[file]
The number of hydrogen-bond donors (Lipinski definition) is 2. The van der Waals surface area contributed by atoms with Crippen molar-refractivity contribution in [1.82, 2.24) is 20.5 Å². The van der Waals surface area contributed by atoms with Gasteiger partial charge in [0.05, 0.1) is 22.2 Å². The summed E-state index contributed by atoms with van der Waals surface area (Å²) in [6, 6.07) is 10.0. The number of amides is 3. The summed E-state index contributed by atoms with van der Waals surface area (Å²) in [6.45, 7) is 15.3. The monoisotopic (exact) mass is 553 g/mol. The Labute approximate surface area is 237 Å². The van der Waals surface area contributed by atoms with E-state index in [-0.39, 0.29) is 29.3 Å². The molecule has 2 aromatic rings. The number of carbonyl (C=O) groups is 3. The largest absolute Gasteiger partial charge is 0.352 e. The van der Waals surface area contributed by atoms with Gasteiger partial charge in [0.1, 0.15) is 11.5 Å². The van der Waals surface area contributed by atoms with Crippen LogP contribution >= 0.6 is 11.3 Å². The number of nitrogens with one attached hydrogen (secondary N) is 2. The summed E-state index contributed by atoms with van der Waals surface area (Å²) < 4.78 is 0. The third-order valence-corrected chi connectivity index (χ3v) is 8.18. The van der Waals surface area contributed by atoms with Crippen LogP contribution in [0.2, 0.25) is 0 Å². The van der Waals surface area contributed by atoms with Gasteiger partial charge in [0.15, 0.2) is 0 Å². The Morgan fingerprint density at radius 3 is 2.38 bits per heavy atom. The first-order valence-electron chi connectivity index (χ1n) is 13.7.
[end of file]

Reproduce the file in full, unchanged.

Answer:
The number of hydrogen-bond donors (Lipinski definition) is 2. The van der Waals surface area contributed by atoms with Crippen molar-refractivity contribution in [1.82, 2.24) is 20.5 Å². The van der Waals surface area contributed by atoms with Gasteiger partial charge in [0.05, 0.1) is 22.2 Å². The summed E-state index contributed by atoms with van der Waals surface area (Å²) in [6, 6.07) is 10.0. The number of amides is 3. The summed E-state index contributed by atoms with van der Waals surface area (Å²) in [6.45, 7) is 15.3. The monoisotopic (exact) mass is 553 g/mol. The Labute approximate surface area is 237 Å². The van der Waals surface area contributed by atoms with E-state index in [-0.39, 0.29) is 29.3 Å². The molecule has 2 aromatic rings. The number of carbonyl (C=O) groups is 3. The largest absolute Gasteiger partial charge is 0.352 e. The van der Waals surface area contributed by atoms with Gasteiger partial charge in [0.1, 0.15) is 11.5 Å². The van der Waals surface area contributed by atoms with Crippen LogP contribution >= 0.6 is 11.3 Å². The number of nitrogens with one attached hydrogen (secondary N) is 2. The summed E-state index contributed by atoms with van der Waals surface area (Å²) < 4.78 is 0. The third-order valence-corrected chi connectivity index (χ3v) is 8.18. The van der Waals surface area contributed by atoms with Crippen LogP contribution in [0.2, 0.25) is 0 Å². The van der Waals surface area contributed by atoms with Gasteiger partial charge in [0.15, 0.2) is 0 Å². The Morgan fingerprint density at radius 3 is 2.38 bits per heavy atom. The first-order valence-electron chi connectivity index (χ1n) is 13.7.